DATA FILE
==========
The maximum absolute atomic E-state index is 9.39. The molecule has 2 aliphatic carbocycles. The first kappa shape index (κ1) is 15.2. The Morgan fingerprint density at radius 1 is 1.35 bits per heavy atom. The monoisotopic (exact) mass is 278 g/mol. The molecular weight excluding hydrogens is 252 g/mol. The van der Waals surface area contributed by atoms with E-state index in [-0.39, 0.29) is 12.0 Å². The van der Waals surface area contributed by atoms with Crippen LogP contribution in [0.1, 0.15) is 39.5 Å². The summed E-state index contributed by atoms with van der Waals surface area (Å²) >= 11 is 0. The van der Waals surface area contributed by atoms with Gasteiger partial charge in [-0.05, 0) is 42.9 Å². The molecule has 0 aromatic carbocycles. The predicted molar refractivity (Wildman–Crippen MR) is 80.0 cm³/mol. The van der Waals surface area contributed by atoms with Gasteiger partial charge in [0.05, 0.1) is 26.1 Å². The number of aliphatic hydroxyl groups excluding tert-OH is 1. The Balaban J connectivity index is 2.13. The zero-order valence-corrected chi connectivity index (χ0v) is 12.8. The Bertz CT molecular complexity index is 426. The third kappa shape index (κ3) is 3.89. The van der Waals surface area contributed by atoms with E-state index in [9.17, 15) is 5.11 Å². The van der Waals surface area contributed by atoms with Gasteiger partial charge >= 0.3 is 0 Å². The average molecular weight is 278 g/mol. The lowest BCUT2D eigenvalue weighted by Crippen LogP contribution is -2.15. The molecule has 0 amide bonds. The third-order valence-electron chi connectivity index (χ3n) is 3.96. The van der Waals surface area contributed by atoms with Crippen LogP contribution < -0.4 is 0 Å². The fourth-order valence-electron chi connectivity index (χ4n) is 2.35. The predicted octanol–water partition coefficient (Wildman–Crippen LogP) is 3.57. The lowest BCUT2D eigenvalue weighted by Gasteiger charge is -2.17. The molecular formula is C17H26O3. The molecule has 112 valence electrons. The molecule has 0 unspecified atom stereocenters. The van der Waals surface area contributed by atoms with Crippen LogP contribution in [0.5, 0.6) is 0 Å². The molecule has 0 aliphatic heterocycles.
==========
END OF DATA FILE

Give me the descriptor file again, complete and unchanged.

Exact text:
The maximum absolute atomic E-state index is 9.39. The molecule has 2 aliphatic carbocycles. The first kappa shape index (κ1) is 15.2. The Morgan fingerprint density at radius 1 is 1.35 bits per heavy atom. The monoisotopic (exact) mass is 278 g/mol. The molecular weight excluding hydrogens is 252 g/mol. The van der Waals surface area contributed by atoms with E-state index in [-0.39, 0.29) is 12.0 Å². The van der Waals surface area contributed by atoms with Crippen LogP contribution in [0.1, 0.15) is 39.5 Å². The summed E-state index contributed by atoms with van der Waals surface area (Å²) >= 11 is 0. The van der Waals surface area contributed by atoms with Gasteiger partial charge in [-0.05, 0) is 42.9 Å². The molecule has 0 aromatic carbocycles. The predicted molar refractivity (Wildman–Crippen MR) is 80.0 cm³/mol. The van der Waals surface area contributed by atoms with Gasteiger partial charge in [0.05, 0.1) is 26.1 Å². The number of aliphatic hydroxyl groups excluding tert-OH is 1. The Balaban J connectivity index is 2.13. The zero-order valence-corrected chi connectivity index (χ0v) is 12.8. The Bertz CT molecular complexity index is 426. The third kappa shape index (κ3) is 3.89. The van der Waals surface area contributed by atoms with E-state index in [9.17, 15) is 5.11 Å². The van der Waals surface area contributed by atoms with Gasteiger partial charge >= 0.3 is 0 Å². The average molecular weight is 278 g/mol. The lowest BCUT2D eigenvalue weighted by Crippen LogP contribution is -2.15. The molecule has 0 amide bonds. The third-order valence-electron chi connectivity index (χ3n) is 3.96. The van der Waals surface area contributed by atoms with Crippen LogP contribution < -0.4 is 0 Å². The fourth-order valence-electron chi connectivity index (χ4n) is 2.35. The predicted octanol–water partition coefficient (Wildman–Crippen LogP) is 3.57. The lowest BCUT2D eigenvalue weighted by Gasteiger charge is -2.17. The molecular formula is C17H26O3. The molecule has 112 valence electrons. The molecule has 0 unspecified atom stereocenters. The van der Waals surface area contributed by atoms with Crippen LogP contribution in [0.5, 0.6) is 0 Å². The molecule has 0 aliphatic heterocycles.